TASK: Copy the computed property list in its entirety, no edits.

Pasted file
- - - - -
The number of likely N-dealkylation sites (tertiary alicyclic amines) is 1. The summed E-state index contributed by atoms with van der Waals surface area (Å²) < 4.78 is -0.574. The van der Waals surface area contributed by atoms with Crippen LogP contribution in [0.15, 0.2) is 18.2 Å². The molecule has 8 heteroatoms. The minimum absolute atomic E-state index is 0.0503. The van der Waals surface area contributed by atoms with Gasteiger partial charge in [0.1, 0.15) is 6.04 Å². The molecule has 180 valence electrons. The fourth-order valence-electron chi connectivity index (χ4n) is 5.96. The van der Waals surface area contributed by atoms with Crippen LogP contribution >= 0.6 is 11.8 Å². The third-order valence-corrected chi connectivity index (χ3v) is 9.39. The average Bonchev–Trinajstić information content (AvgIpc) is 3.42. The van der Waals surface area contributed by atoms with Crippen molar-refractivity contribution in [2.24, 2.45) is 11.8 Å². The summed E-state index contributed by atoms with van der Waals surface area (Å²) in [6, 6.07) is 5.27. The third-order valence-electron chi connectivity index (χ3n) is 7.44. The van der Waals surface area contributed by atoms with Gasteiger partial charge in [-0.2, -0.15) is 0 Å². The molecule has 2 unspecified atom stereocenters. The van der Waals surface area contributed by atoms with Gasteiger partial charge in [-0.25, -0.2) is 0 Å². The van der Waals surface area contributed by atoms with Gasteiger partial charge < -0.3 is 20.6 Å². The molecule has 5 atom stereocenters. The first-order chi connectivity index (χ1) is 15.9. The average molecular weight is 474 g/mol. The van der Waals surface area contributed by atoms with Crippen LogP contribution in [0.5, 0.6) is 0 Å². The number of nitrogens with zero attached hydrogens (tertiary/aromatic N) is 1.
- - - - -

The number of likely N-dealkylation sites (tertiary alicyclic amines) is 1. The summed E-state index contributed by atoms with van der Waals surface area (Å²) < 4.78 is -0.574. The van der Waals surface area contributed by atoms with Crippen LogP contribution in [0.15, 0.2) is 18.2 Å². The molecule has 8 heteroatoms. The minimum absolute atomic E-state index is 0.0503. The van der Waals surface area contributed by atoms with Gasteiger partial charge in [0.1, 0.15) is 6.04 Å². The molecule has 180 valence electrons. The fourth-order valence-electron chi connectivity index (χ4n) is 5.96. The van der Waals surface area contributed by atoms with Crippen LogP contribution >= 0.6 is 11.8 Å². The third-order valence-corrected chi connectivity index (χ3v) is 9.39. The average Bonchev–Trinajstić information content (AvgIpc) is 3.42. The van der Waals surface area contributed by atoms with Crippen molar-refractivity contribution in [2.24, 2.45) is 11.8 Å². The summed E-state index contributed by atoms with van der Waals surface area (Å²) in [6, 6.07) is 5.27. The third-order valence-electron chi connectivity index (χ3n) is 7.44. The van der Waals surface area contributed by atoms with Gasteiger partial charge in [-0.2, -0.15) is 0 Å². The molecule has 2 unspecified atom stereocenters. The van der Waals surface area contributed by atoms with Gasteiger partial charge in [-0.25, -0.2) is 0 Å². The van der Waals surface area contributed by atoms with Gasteiger partial charge < -0.3 is 20.6 Å². The molecule has 5 atom stereocenters. The first-order chi connectivity index (χ1) is 15.9. The average molecular weight is 474 g/mol. The van der Waals surface area contributed by atoms with Crippen LogP contribution in [0.5, 0.6) is 0 Å². The number of nitrogens with zero attached hydrogens (tertiary/aromatic N) is 1.